With the unleashing of the reign of terror by the RSS/BJP rulers against working-class, peasant organizations, women organizations, student movements, intellectuals, writers, poets and progressive social/political activists, India also witnessed a series of resistance programmes organized by the pro-people cultural organizations in different parts of the country. My address in some of these programmes is reproduced here... 
***  Before sharing my views on the tasks of artists-writers-intellectuals in the times of fascism, let me briefly define fascism and how it is different from totalitarianism. Totalitarianism is political concept, a dictatorship of an individual, family or group which prohibits opposition in any form, and exercises an extremely high degree of control over public and private life. It is also described as authoritarianism.
Whereas fascism, while retaining all these repressive characteristics, also believes in god-ordained superiority of race, cultur…

Ex-World Bank chief economist doubts spurt in India's ease of doing business rank

By Rajiv Shah
This is in continuation of my previous blog where I had quoted from a commentary which top economist Prof Kaushik Basu had written in the New York Times (NYT) a little less than a month ago, on November 6, to be exact. He recalled this article through a tweet on November 29, soon after it was made known that India's growth rate had slumped (officially!) to 4.5%.

With RSS around, does India need foreign enemy to undo its democratic-secular fabric?

By Shamsul Islam*
Many well-meaning liberal and secular political analysts are highly perturbed by sectarian policy decisions of RSS/BJP rulers led by Prime Minister Narendra Modi, especially after starting his second inning. They are vocal in red-flagging lynching incidents, policies of the Modi government on Kashmir, the National Register of Citizens (NRC), the demand for 'Bharat Ratna' to Savarkar who submitted 6-7 mercy petitions to the British masters (getting remission of 40 years out of 50 years' sentence), and the murder of constitutional norms in Goa, Karnataka and now in Maharashtra.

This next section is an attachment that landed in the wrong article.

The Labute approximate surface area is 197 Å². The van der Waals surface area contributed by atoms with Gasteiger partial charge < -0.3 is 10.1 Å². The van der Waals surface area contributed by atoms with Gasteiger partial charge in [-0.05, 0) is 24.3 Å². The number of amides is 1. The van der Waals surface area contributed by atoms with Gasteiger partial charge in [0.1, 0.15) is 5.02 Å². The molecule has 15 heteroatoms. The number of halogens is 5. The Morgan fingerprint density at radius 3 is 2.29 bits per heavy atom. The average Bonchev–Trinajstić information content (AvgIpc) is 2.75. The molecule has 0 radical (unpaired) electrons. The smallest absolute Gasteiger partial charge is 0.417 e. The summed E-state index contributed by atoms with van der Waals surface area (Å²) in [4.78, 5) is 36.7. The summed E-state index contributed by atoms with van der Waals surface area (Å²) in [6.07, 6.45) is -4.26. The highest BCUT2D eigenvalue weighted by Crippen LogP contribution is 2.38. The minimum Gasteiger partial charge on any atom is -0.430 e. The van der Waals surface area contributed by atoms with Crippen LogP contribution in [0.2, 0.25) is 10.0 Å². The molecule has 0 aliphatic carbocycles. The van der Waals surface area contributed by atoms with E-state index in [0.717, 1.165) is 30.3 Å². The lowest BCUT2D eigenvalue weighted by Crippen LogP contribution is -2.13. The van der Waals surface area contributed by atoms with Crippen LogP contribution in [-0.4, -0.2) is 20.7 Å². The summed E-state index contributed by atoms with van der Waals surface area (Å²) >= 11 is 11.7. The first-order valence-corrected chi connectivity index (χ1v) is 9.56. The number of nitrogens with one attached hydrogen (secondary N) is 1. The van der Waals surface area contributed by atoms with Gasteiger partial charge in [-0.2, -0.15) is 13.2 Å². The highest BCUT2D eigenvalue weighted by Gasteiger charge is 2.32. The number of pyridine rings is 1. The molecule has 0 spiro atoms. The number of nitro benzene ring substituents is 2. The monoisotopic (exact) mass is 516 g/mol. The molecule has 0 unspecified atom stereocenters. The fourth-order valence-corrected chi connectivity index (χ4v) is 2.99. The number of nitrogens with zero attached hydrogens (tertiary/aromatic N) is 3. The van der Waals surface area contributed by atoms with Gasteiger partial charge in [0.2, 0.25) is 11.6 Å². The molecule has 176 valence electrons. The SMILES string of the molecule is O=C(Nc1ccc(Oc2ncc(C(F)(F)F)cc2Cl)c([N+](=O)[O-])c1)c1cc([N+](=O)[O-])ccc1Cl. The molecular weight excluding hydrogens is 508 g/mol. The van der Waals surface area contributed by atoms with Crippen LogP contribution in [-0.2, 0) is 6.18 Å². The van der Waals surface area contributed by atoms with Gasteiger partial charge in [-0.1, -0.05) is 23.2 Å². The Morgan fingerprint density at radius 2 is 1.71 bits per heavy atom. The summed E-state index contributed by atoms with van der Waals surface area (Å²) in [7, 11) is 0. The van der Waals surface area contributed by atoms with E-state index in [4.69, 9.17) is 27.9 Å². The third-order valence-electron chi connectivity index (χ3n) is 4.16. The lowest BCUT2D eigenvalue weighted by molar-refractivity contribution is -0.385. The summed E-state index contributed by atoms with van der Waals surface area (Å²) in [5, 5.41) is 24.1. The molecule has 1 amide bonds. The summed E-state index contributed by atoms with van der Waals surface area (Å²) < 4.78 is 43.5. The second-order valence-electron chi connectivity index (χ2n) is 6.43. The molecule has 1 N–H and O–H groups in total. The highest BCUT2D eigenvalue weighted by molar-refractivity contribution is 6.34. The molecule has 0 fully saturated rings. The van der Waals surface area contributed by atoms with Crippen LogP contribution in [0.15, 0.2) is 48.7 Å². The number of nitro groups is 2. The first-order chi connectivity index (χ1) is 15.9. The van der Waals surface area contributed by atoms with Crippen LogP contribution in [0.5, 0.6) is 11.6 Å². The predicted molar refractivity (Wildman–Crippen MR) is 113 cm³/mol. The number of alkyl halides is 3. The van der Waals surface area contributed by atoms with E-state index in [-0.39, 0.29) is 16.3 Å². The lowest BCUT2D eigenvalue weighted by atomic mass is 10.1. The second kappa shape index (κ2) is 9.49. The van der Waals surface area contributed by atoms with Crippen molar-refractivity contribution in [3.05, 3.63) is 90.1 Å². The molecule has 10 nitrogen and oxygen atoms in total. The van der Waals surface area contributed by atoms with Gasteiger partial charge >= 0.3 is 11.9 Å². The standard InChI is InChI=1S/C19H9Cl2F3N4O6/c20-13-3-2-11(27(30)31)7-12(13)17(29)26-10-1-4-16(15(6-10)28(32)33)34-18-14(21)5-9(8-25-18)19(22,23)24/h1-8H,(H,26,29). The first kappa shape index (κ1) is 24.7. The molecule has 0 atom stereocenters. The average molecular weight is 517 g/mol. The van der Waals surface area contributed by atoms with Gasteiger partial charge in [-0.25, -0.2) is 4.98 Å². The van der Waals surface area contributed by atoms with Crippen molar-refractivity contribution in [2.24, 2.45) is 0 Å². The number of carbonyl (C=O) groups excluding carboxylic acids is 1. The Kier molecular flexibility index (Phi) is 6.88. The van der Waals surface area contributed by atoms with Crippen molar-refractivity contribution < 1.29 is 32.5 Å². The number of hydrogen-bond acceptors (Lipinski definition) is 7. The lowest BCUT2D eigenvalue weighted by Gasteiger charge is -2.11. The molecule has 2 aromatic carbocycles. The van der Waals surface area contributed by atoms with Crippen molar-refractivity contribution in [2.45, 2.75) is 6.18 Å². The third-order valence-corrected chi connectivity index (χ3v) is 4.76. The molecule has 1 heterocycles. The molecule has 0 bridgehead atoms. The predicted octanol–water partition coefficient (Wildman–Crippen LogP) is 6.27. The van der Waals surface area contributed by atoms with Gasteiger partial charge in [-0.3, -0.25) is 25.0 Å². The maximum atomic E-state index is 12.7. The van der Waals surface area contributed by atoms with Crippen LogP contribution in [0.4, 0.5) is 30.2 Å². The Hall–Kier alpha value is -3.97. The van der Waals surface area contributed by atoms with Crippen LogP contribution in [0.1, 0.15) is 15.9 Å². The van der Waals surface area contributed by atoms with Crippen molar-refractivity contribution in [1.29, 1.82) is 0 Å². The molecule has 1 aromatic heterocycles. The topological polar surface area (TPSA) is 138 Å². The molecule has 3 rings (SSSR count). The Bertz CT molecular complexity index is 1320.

Post-Balakot, danger that events might spiral out of control is 'greater, not less'

By Tapan Bose*
The fear of war in South Asia is increasing. Tensions are escalating between India and Pakistan after the Indian defence minister's announcement in August this year that India may revoke its current commitment to only use nuclear weapons in retaliation for a nuclear attack, known as ‘no first use’. According to some experts who are watching the situation the risk of a conflict between the two countries has never been greater since they both tested nuclear weapons in 1998.

Rushdie, Pamuk, 260 writers tell Modi: Aatish episode casts chill on public discourse

Counterview Desk
As many as 260 writers, journalists, artists, academics and activists across the world, including Salman Rushdie, British Indian novelist, Orhan Pamuk, Turkish novelist and recipient of the 2006 Nobel Prize in literature, and Margaret Atwood, Canadian poet and novelist, have called upon Prime Minister Narendra Modi to review the decision to strip British Indian writer Aatish Taseer of his overseas Indian citizenship.

Worrying signs in BJP: Modi, Shah begin 'cold-shouldering' Gujarat CM, party chief

By RK Misra*
The political developments in neighbouring Maharashtra where a Shiv Sena-NCP-Congress government assumed office has had a trickle down effect in Gujarat with both the ruling BJP and the Congress opposition going into revamp mode.

'Favouring' tribals and ignoring Adivasis? Behind coercion of India's aborigines

By Mohan Guruswamy*
Tribal people account for 8.2% of India’s population. They are spread over all of India’s States and Union Territories. Even so they can be broadly classified into three groupings. The first grouping consists of populations who predate the Indo-Aryan migrations. These are termed by many anthropologists as the Austro-Asiatic-speaking Australoid people.